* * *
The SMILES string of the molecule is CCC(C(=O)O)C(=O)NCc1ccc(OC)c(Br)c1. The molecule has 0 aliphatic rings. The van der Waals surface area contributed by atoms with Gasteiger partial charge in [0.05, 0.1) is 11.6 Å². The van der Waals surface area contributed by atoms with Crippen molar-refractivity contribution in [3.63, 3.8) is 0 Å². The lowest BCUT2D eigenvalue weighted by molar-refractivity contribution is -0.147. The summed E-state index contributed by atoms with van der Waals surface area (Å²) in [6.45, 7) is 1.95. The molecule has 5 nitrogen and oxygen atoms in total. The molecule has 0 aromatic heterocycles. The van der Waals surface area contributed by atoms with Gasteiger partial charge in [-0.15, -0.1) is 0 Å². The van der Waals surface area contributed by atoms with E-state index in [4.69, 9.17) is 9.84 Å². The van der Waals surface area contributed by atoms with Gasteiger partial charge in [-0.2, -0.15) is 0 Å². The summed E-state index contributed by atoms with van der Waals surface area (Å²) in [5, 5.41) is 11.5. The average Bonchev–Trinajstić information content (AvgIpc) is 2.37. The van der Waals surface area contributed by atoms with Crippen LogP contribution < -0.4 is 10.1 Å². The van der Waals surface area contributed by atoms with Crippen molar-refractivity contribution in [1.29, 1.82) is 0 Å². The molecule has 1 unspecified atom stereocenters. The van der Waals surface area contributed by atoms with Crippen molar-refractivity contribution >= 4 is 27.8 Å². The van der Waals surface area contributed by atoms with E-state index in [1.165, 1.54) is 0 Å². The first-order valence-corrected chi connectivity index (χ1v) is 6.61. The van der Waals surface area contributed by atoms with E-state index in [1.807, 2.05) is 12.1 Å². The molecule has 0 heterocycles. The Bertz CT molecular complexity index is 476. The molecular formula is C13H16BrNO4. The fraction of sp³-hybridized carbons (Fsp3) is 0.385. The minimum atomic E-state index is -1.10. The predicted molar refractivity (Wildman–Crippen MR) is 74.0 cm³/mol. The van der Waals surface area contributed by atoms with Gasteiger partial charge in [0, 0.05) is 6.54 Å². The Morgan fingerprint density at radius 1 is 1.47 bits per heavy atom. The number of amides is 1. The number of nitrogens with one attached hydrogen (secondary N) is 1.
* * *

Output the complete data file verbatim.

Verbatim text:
The SMILES string of the molecule is CCC(C(=O)O)C(=O)NCc1ccc(OC)c(Br)c1. The molecule has 0 aliphatic rings. The van der Waals surface area contributed by atoms with Gasteiger partial charge in [0.05, 0.1) is 11.6 Å². The van der Waals surface area contributed by atoms with Crippen molar-refractivity contribution in [3.63, 3.8) is 0 Å². The lowest BCUT2D eigenvalue weighted by molar-refractivity contribution is -0.147. The summed E-state index contributed by atoms with van der Waals surface area (Å²) in [6.45, 7) is 1.95. The molecule has 5 nitrogen and oxygen atoms in total. The molecule has 0 aromatic heterocycles. The van der Waals surface area contributed by atoms with Gasteiger partial charge in [-0.15, -0.1) is 0 Å². The van der Waals surface area contributed by atoms with E-state index in [4.69, 9.17) is 9.84 Å². The van der Waals surface area contributed by atoms with Gasteiger partial charge in [-0.2, -0.15) is 0 Å². The summed E-state index contributed by atoms with van der Waals surface area (Å²) in [5, 5.41) is 11.5. The average Bonchev–Trinajstić information content (AvgIpc) is 2.37. The van der Waals surface area contributed by atoms with Crippen LogP contribution < -0.4 is 10.1 Å². The van der Waals surface area contributed by atoms with Crippen molar-refractivity contribution in [1.29, 1.82) is 0 Å². The molecule has 1 unspecified atom stereocenters. The van der Waals surface area contributed by atoms with Crippen molar-refractivity contribution >= 4 is 27.8 Å². The van der Waals surface area contributed by atoms with E-state index in [1.165, 1.54) is 0 Å². The first-order valence-corrected chi connectivity index (χ1v) is 6.61. The van der Waals surface area contributed by atoms with E-state index in [1.807, 2.05) is 12.1 Å². The molecule has 0 heterocycles. The Bertz CT molecular complexity index is 476. The molecular formula is C13H16BrNO4. The fraction of sp³-hybridized carbons (Fsp3) is 0.385. The minimum atomic E-state index is -1.10. The predicted molar refractivity (Wildman–Crippen MR) is 74.0 cm³/mol. The van der Waals surface area contributed by atoms with Gasteiger partial charge in [0, 0.05) is 6.54 Å². The Morgan fingerprint density at radius 1 is 1.47 bits per heavy atom. The number of amides is 1. The number of nitrogens with one attached hydrogen (secondary N) is 1.